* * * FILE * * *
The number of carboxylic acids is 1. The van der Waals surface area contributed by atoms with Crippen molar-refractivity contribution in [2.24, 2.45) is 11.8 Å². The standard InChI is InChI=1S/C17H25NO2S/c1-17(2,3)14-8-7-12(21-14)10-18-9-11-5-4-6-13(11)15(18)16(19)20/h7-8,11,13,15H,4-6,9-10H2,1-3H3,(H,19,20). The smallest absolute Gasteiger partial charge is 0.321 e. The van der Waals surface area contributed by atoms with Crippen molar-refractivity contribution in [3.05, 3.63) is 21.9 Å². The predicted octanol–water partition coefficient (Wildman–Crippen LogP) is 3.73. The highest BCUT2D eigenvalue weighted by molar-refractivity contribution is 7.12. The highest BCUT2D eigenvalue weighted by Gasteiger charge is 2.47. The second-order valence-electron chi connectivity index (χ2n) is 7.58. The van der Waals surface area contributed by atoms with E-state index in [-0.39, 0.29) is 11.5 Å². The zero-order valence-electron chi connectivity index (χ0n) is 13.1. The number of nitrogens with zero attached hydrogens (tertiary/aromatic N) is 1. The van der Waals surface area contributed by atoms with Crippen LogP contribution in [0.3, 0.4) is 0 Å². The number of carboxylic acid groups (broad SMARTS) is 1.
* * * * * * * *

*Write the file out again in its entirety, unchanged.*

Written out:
The number of carboxylic acids is 1. The van der Waals surface area contributed by atoms with Crippen molar-refractivity contribution in [2.24, 2.45) is 11.8 Å². The standard InChI is InChI=1S/C17H25NO2S/c1-17(2,3)14-8-7-12(21-14)10-18-9-11-5-4-6-13(11)15(18)16(19)20/h7-8,11,13,15H,4-6,9-10H2,1-3H3,(H,19,20). The smallest absolute Gasteiger partial charge is 0.321 e. The van der Waals surface area contributed by atoms with Crippen molar-refractivity contribution in [3.05, 3.63) is 21.9 Å². The predicted octanol–water partition coefficient (Wildman–Crippen LogP) is 3.73. The highest BCUT2D eigenvalue weighted by molar-refractivity contribution is 7.12. The highest BCUT2D eigenvalue weighted by Gasteiger charge is 2.47. The second-order valence-electron chi connectivity index (χ2n) is 7.58. The van der Waals surface area contributed by atoms with E-state index in [-0.39, 0.29) is 11.5 Å². The zero-order valence-electron chi connectivity index (χ0n) is 13.1. The number of nitrogens with zero attached hydrogens (tertiary/aromatic N) is 1. The van der Waals surface area contributed by atoms with Crippen LogP contribution in [0.3, 0.4) is 0 Å². The number of carboxylic acid groups (broad SMARTS) is 1.